Graphic design

Is it not true that graphic designers have grown to be one of the more sought-after (if not essential) skills for any professional? Especially with the increasing number of specialist roles in today’s VUCA world, having some know how on the technical and practical use of graphic design is a huge plus. To have an eye for good graphic design is an automatic edge as well. So, for any individual looking for employment, having the tools and skills to execute designs pretty much ensures that freelancing is also an option.

 

If becoming a graphic designer or working to provide graphic solutions design is something that you have been thinking of, then it is important that you know what to expect. As mentioned earlier, graphic designers has become an invaluable skill. Many young professionals have had some experience dabbling in it, whether as creatives or in corporate. Creating visuals for a presentation is one example of graphic design manifesting in other job roles.

Can I make a career out of graphic design?

Graphic Design

The short answer to this question is: yes. Definitely, one can turn their passion for graphic design into a full-time career that pays the bills. Paula Scher, for example, is a legendary graphic designer who has worked on many of the world’s leading brands. Scher has successfully created branding identity systems, series of posters, album art covers, and promotional materials. Her work has been effective on different levels: from the design of a logo to the strategy behind it. One example is the campaign for The Public Theater in the 90s, wherein New York’s street style is referenced and appropriated into the branding design, creating its character and identity. It is important to take note that back then, graphic design wasn’t that in-demand as a profession.

The long answer, on the other hand, is: yes, anyone can become a professional graphic designer. And while the outlook for those looking to enter this field seems a hundred percent positive, it is not that easy to hit the jackpot. With graphic design’s popularity, it may come off as a basic skill on the same level as navigating the internet, email, or Microsoft Office. The competition in the job market can be fierce due to the increasing mastery in graphic design.

What are the paths available to a graphic designer?

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Having some degree of expertise in graphic design, when coupled with solid time and experience, can open a variety of career paths. Among these options, having the technical design knowledge and ability for typography and 3D modeling are some specialized skill sets that the industry values. Combining years of experience in project management and general business knowledge with such technical capabilities are solid foundations for an agency owner. Excelling in an area of graphic design, from UI/UX design to branding, packaging design, web design, photography, and illustration — among many others — is another key to becoming successful in the industry.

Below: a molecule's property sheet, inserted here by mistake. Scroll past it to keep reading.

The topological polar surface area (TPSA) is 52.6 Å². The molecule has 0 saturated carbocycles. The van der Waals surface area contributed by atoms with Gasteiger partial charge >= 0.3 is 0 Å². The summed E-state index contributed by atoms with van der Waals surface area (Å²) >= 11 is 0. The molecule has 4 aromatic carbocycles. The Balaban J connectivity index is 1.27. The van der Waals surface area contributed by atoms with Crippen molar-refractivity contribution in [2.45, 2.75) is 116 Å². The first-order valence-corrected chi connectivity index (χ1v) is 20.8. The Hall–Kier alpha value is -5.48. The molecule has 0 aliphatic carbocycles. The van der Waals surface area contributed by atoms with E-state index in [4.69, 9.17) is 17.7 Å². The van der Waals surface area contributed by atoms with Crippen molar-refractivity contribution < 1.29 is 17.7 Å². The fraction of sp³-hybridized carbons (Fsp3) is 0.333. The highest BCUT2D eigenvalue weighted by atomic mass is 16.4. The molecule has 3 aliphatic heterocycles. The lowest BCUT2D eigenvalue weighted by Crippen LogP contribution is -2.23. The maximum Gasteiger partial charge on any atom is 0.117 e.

For people who enjoy taking the lead in team projects, becoming a creative director or art director, or holding positions in management is a viable path for a graphic designer as well. Providing vision and ensuring progress on a project while providing feedback or coaching staff are the usual tasks for a supervisory role. If you’re uncertain about which career trajectory to go for, there is nothing to worry about. Soaking up as much experience and understanding the end-to-end operations as a graphic designer will eventually open up these career opportunities.

graphic designer

As a graphic designer, here are some of the leading skill sets one can develop in 2020, as they continue to trend: illustration, motion design, image editing, and coding and UI design. The common denominator for these? They are all reflective of what technology has to offer us in the future — a more immersive experience.

What is the industry’s future like for a graphic designer?

In the end, marketing and advertising demands will always necessitate the need for graphic design. That being said, while the pandemic has slowed down businesses in 2020, the demand for design — especially, online — can only increase. With the shift towards contactless purchases, businesses are looking at moving nearly all operations online. And as innovations shape and reshape these platforms, the need for graphic design will keep existing. For freelancers, depending on their mastery and network, the future remains clear as the sky; there is opportunity to be made in the industry.

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